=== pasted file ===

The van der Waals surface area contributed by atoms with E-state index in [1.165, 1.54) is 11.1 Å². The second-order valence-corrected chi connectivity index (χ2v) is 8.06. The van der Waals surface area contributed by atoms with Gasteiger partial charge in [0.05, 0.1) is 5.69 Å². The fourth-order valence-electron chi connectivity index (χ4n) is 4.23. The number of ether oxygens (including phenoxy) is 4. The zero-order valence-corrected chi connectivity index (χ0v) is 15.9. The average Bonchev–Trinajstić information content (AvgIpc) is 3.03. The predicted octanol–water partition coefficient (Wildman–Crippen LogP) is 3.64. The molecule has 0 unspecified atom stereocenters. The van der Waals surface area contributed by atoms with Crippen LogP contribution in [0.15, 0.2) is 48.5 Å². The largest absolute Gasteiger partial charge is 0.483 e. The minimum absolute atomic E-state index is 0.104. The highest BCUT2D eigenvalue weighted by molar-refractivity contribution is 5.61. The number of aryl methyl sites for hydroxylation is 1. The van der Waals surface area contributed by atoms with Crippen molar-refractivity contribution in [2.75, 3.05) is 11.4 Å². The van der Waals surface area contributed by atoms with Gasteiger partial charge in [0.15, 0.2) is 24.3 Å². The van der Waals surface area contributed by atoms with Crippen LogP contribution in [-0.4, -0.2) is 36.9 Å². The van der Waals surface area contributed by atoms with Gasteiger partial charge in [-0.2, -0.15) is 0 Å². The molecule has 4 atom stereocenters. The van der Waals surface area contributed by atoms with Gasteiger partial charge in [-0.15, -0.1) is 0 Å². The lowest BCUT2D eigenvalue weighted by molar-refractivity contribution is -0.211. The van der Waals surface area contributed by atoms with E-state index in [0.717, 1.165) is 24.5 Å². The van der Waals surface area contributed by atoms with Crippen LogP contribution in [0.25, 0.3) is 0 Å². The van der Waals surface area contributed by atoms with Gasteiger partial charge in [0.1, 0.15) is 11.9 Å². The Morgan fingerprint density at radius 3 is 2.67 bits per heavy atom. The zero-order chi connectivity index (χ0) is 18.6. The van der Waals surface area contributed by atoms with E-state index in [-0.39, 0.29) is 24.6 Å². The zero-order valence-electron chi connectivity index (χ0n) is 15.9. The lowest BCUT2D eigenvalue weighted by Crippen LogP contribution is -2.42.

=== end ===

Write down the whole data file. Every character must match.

The van der Waals surface area contributed by atoms with E-state index in [1.165, 1.54) is 11.1 Å². The second-order valence-corrected chi connectivity index (χ2v) is 8.06. The van der Waals surface area contributed by atoms with Gasteiger partial charge in [0.05, 0.1) is 5.69 Å². The fourth-order valence-electron chi connectivity index (χ4n) is 4.23. The number of ether oxygens (including phenoxy) is 4. The zero-order valence-corrected chi connectivity index (χ0v) is 15.9. The average Bonchev–Trinajstić information content (AvgIpc) is 3.03. The predicted octanol–water partition coefficient (Wildman–Crippen LogP) is 3.64. The molecule has 0 unspecified atom stereocenters. The van der Waals surface area contributed by atoms with Crippen LogP contribution in [0.15, 0.2) is 48.5 Å². The largest absolute Gasteiger partial charge is 0.483 e. The minimum absolute atomic E-state index is 0.104. The highest BCUT2D eigenvalue weighted by molar-refractivity contribution is 5.61. The number of aryl methyl sites for hydroxylation is 1. The van der Waals surface area contributed by atoms with Crippen molar-refractivity contribution in [2.75, 3.05) is 11.4 Å². The van der Waals surface area contributed by atoms with Gasteiger partial charge in [0.15, 0.2) is 24.3 Å². The van der Waals surface area contributed by atoms with Crippen LogP contribution in [-0.4, -0.2) is 36.9 Å². The van der Waals surface area contributed by atoms with Gasteiger partial charge in [-0.2, -0.15) is 0 Å². The molecule has 4 atom stereocenters. The van der Waals surface area contributed by atoms with Gasteiger partial charge in [-0.15, -0.1) is 0 Å². The lowest BCUT2D eigenvalue weighted by molar-refractivity contribution is -0.211. The van der Waals surface area contributed by atoms with E-state index in [0.717, 1.165) is 24.5 Å². The van der Waals surface area contributed by atoms with Crippen LogP contribution in [0.25, 0.3) is 0 Å². The van der Waals surface area contributed by atoms with Gasteiger partial charge in [0.1, 0.15) is 11.9 Å². The Morgan fingerprint density at radius 3 is 2.67 bits per heavy atom. The zero-order chi connectivity index (χ0) is 18.6. The van der Waals surface area contributed by atoms with E-state index in [-0.39, 0.29) is 24.6 Å². The zero-order valence-electron chi connectivity index (χ0n) is 15.9. The lowest BCUT2D eigenvalue weighted by Crippen LogP contribution is -2.42.